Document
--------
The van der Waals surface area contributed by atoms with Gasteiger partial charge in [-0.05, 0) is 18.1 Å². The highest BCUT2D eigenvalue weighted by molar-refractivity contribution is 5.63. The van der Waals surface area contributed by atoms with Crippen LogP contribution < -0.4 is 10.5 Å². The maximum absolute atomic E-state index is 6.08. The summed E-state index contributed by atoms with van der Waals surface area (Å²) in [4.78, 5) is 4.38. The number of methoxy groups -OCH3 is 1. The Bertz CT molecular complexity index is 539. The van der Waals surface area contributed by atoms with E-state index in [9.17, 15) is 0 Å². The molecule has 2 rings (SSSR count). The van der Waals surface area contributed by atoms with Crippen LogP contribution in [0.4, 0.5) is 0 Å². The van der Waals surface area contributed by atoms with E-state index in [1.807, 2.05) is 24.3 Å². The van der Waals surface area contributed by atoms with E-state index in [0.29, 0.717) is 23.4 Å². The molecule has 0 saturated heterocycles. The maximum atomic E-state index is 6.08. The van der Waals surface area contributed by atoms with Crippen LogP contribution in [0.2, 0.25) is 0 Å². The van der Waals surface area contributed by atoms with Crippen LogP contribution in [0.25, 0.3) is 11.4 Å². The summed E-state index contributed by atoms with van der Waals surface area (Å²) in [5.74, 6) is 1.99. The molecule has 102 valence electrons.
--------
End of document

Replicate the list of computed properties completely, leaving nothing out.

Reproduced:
The van der Waals surface area contributed by atoms with Gasteiger partial charge in [-0.05, 0) is 18.1 Å². The highest BCUT2D eigenvalue weighted by molar-refractivity contribution is 5.63. The van der Waals surface area contributed by atoms with Crippen LogP contribution < -0.4 is 10.5 Å². The maximum absolute atomic E-state index is 6.08. The summed E-state index contributed by atoms with van der Waals surface area (Å²) in [4.78, 5) is 4.38. The number of methoxy groups -OCH3 is 1. The Bertz CT molecular complexity index is 539. The van der Waals surface area contributed by atoms with E-state index in [9.17, 15) is 0 Å². The molecule has 2 rings (SSSR count). The van der Waals surface area contributed by atoms with Crippen LogP contribution in [0.4, 0.5) is 0 Å². The van der Waals surface area contributed by atoms with E-state index in [1.807, 2.05) is 24.3 Å². The van der Waals surface area contributed by atoms with E-state index in [0.29, 0.717) is 23.4 Å². The molecule has 0 saturated heterocycles. The maximum atomic E-state index is 6.08. The van der Waals surface area contributed by atoms with Crippen LogP contribution in [0.2, 0.25) is 0 Å². The van der Waals surface area contributed by atoms with Crippen LogP contribution in [0.25, 0.3) is 11.4 Å². The summed E-state index contributed by atoms with van der Waals surface area (Å²) in [5.74, 6) is 1.99. The molecule has 102 valence electrons.